Advanced or Unresectable: this is cancer that would result in too much toxicity by attempting to remove up front and may benefit from chemotherapy, or radiation.
As one could imagine, there is big range within these groups. That’s why it’s so important that a patient with a new leiomyosarcoma diagnosis be seen at a reference center.It’s not uncommon that we talk about patients with our multidisciplinary tumor board so that we can engage the expertise of all specialists together in one place.
For disease that can be removed, typically radiation is administered either before or after surgery. While the rates of the disease coming back at the original location are the same, each has varied risks.
We talk about the role of neoadjuvant chemotherapy elsewhere in this substack, and not to cannibalize what I’ve written there, it is debated. This is reflected in a recent post relaying a Eur J Cancer article on controversies in management of sarcoma.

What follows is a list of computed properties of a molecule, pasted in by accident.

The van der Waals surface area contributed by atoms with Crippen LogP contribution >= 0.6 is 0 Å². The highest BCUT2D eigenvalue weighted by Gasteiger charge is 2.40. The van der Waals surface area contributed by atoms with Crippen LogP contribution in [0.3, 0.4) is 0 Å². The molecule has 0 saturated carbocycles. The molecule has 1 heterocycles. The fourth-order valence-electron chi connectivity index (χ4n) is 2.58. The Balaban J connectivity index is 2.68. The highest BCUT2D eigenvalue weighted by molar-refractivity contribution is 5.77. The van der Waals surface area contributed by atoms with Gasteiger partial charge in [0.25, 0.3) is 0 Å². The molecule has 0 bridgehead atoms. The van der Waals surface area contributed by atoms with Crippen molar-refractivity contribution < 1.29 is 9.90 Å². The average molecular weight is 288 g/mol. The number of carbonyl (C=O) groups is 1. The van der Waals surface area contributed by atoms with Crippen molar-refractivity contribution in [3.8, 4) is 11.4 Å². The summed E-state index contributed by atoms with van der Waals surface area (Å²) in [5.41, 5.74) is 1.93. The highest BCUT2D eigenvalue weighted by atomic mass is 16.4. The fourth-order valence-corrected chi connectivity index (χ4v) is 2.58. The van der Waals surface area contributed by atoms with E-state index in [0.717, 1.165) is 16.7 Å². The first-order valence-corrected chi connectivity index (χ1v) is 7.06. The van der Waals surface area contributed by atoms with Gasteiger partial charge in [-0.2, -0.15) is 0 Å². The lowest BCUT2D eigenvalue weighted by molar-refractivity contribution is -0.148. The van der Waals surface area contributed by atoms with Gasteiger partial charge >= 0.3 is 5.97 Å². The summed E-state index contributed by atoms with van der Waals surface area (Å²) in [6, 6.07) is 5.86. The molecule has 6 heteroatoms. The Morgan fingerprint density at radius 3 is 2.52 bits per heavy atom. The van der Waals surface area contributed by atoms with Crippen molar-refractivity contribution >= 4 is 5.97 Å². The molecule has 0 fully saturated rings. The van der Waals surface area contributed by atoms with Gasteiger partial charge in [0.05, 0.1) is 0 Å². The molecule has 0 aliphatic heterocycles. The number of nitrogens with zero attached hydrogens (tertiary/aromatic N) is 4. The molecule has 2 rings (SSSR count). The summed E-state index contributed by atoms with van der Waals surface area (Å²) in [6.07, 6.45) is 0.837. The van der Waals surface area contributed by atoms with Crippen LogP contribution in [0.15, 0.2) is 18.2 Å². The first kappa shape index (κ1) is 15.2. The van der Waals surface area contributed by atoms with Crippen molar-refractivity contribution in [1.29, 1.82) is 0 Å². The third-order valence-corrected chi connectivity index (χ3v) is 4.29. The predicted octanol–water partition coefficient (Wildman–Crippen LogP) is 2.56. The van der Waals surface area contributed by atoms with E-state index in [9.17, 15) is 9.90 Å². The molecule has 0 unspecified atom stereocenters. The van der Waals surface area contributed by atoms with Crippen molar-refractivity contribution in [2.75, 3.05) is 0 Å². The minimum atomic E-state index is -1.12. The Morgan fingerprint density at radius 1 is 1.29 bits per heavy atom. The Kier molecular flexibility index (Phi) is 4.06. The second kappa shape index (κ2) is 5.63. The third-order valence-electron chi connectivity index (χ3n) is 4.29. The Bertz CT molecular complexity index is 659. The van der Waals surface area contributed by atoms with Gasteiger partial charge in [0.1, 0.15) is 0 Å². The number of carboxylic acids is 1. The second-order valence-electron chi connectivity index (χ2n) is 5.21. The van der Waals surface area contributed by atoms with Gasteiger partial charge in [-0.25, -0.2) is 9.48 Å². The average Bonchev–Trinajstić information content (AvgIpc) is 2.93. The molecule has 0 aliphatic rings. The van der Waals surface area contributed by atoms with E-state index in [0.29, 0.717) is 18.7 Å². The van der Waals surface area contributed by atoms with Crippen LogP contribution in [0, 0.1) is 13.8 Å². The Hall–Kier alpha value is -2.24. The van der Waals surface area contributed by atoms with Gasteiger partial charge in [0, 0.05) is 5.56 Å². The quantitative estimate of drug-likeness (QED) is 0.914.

Treatment of Advanced Disease
For patients who do not have resectable disease, there is wide variation in what chemotherapy regimens might be recommended. Common examples are as follows:
Doxorubicin and Trabectedin
Doxorubicin and Ifosfamide
Gemcitabine and Docetaxel
Most of these incorporate various subtypes of sarcoma, not just leiomyosarcoma. See the figure below from the Judson paper which demonstrated that the combination of doxorubicin and ifosfamide together did not increase overall survival for patients on average. This has guided management of patients with metastatic sarcoma for the last decade and shaped care perhaps more than any other publication.